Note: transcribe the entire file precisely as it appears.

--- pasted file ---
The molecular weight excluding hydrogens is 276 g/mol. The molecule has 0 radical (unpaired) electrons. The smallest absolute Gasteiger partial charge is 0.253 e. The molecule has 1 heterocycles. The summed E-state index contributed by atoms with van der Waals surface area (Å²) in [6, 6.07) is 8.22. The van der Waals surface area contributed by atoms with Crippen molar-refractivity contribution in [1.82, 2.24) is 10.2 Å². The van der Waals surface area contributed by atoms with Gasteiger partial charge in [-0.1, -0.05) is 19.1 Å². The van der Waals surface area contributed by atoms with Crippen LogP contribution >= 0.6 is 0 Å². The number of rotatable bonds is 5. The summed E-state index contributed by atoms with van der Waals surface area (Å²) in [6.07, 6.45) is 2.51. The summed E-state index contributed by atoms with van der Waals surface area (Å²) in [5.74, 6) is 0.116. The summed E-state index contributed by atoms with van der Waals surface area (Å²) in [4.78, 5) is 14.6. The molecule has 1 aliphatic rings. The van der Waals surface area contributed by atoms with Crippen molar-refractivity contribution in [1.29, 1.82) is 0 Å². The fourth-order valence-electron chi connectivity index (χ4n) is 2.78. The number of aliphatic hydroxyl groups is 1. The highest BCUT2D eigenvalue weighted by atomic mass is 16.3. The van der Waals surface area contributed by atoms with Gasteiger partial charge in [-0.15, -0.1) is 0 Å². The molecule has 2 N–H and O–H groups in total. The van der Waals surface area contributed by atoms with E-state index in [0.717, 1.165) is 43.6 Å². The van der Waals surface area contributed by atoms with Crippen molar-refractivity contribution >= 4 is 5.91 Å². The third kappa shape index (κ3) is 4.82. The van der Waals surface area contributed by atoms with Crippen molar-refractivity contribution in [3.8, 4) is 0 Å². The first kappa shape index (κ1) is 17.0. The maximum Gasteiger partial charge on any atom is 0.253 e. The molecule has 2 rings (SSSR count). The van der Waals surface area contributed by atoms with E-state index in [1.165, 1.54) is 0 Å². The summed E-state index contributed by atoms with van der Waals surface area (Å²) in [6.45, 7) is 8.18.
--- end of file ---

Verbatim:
The molecular weight excluding hydrogens is 276 g/mol. The molecule has 0 radical (unpaired) electrons. The smallest absolute Gasteiger partial charge is 0.253 e. The molecule has 1 heterocycles. The summed E-state index contributed by atoms with van der Waals surface area (Å²) in [6, 6.07) is 8.22. The van der Waals surface area contributed by atoms with Crippen molar-refractivity contribution in [1.82, 2.24) is 10.2 Å². The van der Waals surface area contributed by atoms with Gasteiger partial charge in [-0.1, -0.05) is 19.1 Å². The van der Waals surface area contributed by atoms with Crippen LogP contribution >= 0.6 is 0 Å². The number of rotatable bonds is 5. The summed E-state index contributed by atoms with van der Waals surface area (Å²) in [6.07, 6.45) is 2.51. The summed E-state index contributed by atoms with van der Waals surface area (Å²) in [5.74, 6) is 0.116. The summed E-state index contributed by atoms with van der Waals surface area (Å²) in [4.78, 5) is 14.6. The molecule has 1 aliphatic rings. The van der Waals surface area contributed by atoms with Crippen molar-refractivity contribution in [1.29, 1.82) is 0 Å². The fourth-order valence-electron chi connectivity index (χ4n) is 2.78. The number of aliphatic hydroxyl groups is 1. The highest BCUT2D eigenvalue weighted by atomic mass is 16.3. The van der Waals surface area contributed by atoms with Gasteiger partial charge in [-0.15, -0.1) is 0 Å². The molecule has 2 N–H and O–H groups in total. The van der Waals surface area contributed by atoms with E-state index in [0.717, 1.165) is 43.6 Å². The van der Waals surface area contributed by atoms with Crippen molar-refractivity contribution >= 4 is 5.91 Å². The third kappa shape index (κ3) is 4.82. The van der Waals surface area contributed by atoms with Crippen molar-refractivity contribution in [3.8, 4) is 0 Å². The first kappa shape index (κ1) is 17.0. The maximum Gasteiger partial charge on any atom is 0.253 e. The molecule has 2 rings (SSSR count). The van der Waals surface area contributed by atoms with E-state index in [1.165, 1.54) is 0 Å². The summed E-state index contributed by atoms with van der Waals surface area (Å²) in [6.45, 7) is 8.18.